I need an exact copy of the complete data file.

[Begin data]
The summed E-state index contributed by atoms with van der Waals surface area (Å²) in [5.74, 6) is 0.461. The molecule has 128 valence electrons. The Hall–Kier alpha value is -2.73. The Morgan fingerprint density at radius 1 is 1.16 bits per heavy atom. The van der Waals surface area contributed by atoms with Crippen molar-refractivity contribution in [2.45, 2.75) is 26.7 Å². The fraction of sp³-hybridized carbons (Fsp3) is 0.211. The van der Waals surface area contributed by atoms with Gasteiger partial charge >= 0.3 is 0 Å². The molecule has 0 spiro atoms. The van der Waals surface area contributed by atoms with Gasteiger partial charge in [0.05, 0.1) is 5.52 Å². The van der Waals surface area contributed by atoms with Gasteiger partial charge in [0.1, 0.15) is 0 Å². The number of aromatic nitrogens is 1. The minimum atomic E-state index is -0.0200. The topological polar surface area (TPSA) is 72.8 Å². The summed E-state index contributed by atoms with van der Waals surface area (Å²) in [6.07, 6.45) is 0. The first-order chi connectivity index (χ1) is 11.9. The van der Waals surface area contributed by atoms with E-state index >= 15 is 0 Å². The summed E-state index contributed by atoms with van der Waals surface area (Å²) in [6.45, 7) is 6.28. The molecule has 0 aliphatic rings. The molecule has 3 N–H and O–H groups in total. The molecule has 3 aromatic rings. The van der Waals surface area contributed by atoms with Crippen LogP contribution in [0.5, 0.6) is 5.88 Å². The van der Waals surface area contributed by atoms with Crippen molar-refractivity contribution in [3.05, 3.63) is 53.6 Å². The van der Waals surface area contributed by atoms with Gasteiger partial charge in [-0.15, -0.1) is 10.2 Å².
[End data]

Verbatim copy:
The summed E-state index contributed by atoms with van der Waals surface area (Å²) in [5.74, 6) is 0.461. The molecule has 128 valence electrons. The Hall–Kier alpha value is -2.73. The Morgan fingerprint density at radius 1 is 1.16 bits per heavy atom. The van der Waals surface area contributed by atoms with Crippen molar-refractivity contribution in [2.45, 2.75) is 26.7 Å². The fraction of sp³-hybridized carbons (Fsp3) is 0.211. The van der Waals surface area contributed by atoms with Gasteiger partial charge >= 0.3 is 0 Å². The molecule has 0 spiro atoms. The van der Waals surface area contributed by atoms with Gasteiger partial charge in [0.05, 0.1) is 5.52 Å². The van der Waals surface area contributed by atoms with Gasteiger partial charge in [0.1, 0.15) is 0 Å². The number of aromatic nitrogens is 1. The minimum atomic E-state index is -0.0200. The topological polar surface area (TPSA) is 72.8 Å². The summed E-state index contributed by atoms with van der Waals surface area (Å²) in [6.07, 6.45) is 0. The first-order chi connectivity index (χ1) is 11.9. The van der Waals surface area contributed by atoms with E-state index >= 15 is 0 Å². The summed E-state index contributed by atoms with van der Waals surface area (Å²) in [6.45, 7) is 6.28. The molecule has 0 aliphatic rings. The molecule has 3 N–H and O–H groups in total. The molecule has 3 aromatic rings. The van der Waals surface area contributed by atoms with Crippen LogP contribution in [0.5, 0.6) is 5.88 Å². The van der Waals surface area contributed by atoms with Crippen molar-refractivity contribution in [3.05, 3.63) is 53.6 Å². The van der Waals surface area contributed by atoms with Gasteiger partial charge in [-0.15, -0.1) is 10.2 Å².